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Herbert D Kleber

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NEWS
May 18, 1992 | JOHN J. GOLDMAN, TIMES STAFF WRITER
Formation of the nation's first comprehensive center to study how substance abuse affects society will be announced in New York today with support from a consortium of foundations, banks and businesses. The center, affiliated with Columbia University, will bring together all professional disciplines of the university's graduate schools and faculties. It will be headed by Joseph A. Califano Jr.
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NEWS
May 18, 1992 | JOHN J. GOLDMAN, TIMES STAFF WRITER
Formation of the nation's first comprehensive center to study how substance abuse affects society will be announced in New York today with support from a consortium of foundations, banks and businesses. The center, affiliated with Columbia University, will bring together all professional disciplines of the university's graduate schools and faculties. It will be headed by Joseph A. Califano Jr.
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NEWS
June 15, 1996 | JOSH GREENBERG, TIMES STAFF WRITER
Federal drug czar Barry R. McCaffrey warned Friday that heroin use is rising at an alarming rate nationwide and that dealers have found new and increasingly more successful ways to market the drug. The average street price for heroin is so low and the quality is so high that new users can smoke or inhale it instead of injecting it, McCaffrey said in releasing the latest "Pulse Check"--a quarterly report on drug use compiled by the White House Office of National Drug Control Policy.
NEWS
May 1, 1991 | RONALD J. OSTROW, TIMES STAFF WRITER
Despite the drug's illegality, more than 40% of surveyed U.S. cancer specialists have recommended smoking marijuana to relieve chemotherapy nausea, and 48% say they would prescribe it in some cases if it were made legal, a new study reported Tuesday. The survey, which comes as federal drug enforcers are reconsidering their absolute ban on the drug, indicates a greater level of acceptance of marijuana's medicinal value by physicians than previously indicated.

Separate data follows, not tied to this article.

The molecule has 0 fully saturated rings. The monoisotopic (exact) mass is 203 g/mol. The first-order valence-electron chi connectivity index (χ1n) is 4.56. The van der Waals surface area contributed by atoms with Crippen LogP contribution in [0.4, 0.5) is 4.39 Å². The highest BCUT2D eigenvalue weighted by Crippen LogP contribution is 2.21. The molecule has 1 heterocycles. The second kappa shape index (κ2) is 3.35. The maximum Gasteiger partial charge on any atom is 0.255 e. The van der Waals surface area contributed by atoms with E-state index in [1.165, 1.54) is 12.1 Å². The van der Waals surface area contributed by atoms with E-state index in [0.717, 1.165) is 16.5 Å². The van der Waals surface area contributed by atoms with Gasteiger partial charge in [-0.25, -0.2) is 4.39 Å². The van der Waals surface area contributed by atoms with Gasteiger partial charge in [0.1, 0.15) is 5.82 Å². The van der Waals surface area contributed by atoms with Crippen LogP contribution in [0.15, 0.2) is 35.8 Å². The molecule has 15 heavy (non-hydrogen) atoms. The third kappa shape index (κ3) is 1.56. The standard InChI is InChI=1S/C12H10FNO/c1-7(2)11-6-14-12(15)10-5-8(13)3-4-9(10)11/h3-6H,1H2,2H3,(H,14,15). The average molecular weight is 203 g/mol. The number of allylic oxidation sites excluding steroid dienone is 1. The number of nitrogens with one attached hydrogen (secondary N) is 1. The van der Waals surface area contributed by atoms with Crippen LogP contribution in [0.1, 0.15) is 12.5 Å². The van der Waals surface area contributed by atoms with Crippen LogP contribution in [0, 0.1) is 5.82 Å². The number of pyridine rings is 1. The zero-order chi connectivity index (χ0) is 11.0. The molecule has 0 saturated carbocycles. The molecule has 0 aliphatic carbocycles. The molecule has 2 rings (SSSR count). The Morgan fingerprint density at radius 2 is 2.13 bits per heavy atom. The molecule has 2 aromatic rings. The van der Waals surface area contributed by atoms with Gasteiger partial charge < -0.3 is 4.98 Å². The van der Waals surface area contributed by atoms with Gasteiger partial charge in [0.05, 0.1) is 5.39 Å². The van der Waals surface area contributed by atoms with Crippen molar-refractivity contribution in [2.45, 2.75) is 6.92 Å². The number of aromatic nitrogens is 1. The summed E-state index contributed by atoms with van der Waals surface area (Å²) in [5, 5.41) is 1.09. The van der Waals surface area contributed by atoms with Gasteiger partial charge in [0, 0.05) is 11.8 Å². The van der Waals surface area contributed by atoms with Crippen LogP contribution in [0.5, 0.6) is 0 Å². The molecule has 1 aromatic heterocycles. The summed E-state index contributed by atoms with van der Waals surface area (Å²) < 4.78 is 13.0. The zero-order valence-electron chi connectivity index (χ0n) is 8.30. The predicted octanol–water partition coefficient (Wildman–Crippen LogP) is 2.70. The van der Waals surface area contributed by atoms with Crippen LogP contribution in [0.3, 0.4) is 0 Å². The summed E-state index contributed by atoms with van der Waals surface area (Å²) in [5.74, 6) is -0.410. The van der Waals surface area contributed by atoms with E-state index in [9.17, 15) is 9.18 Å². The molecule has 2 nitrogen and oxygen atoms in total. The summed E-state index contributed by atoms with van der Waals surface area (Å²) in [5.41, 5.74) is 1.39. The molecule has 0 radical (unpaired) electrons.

NATIONAL
December 20, 2005 | Jamie Talan, Newsday
More teenagers are saying no to cigarettes and alcohol, according to a survey, which also found that misuse of prescription pain medication remains high. Scientists at the University of Michigan, who have conducted the federally funded annual survey since the mid-1970s, found that drug use in general had dropped 19% over the last four years. High on the list of substances teens are less apt to touch: cigarettes.
ENTERTAINMENT
February 5, 2001
Dr. Herbert D. Kleber's response to "Traffic" screenwriter Stephen Gaghan's contention that [former drug czar] William Bennett contributed to his friend Rob Bingham's death from heroin is specious (" 'Traffic' Screenwriter's Sentiment Is Misplaced," Jan. 29). Kleber would have us believe that the Bennett-Reagan years were an Enlightened Age in the area of drug policy. On the contrary, the Bennett watch saw the emergence of "zero tolerance," the most misanthropic public policy since the Inquisition.
BUSINESS
March 1, 1990 | MICHAEL SCHRAGE
Pundits and politicos seldom miss an opportunity to decry "the drug epidemic" as a "plague" cruelly infecting the hearts and minds of today's youth. They talk tough about pushers and then ladle on the compassion for the victims of this "dread disease." But if drug addiction really is an illness, then we better start treating it like one.
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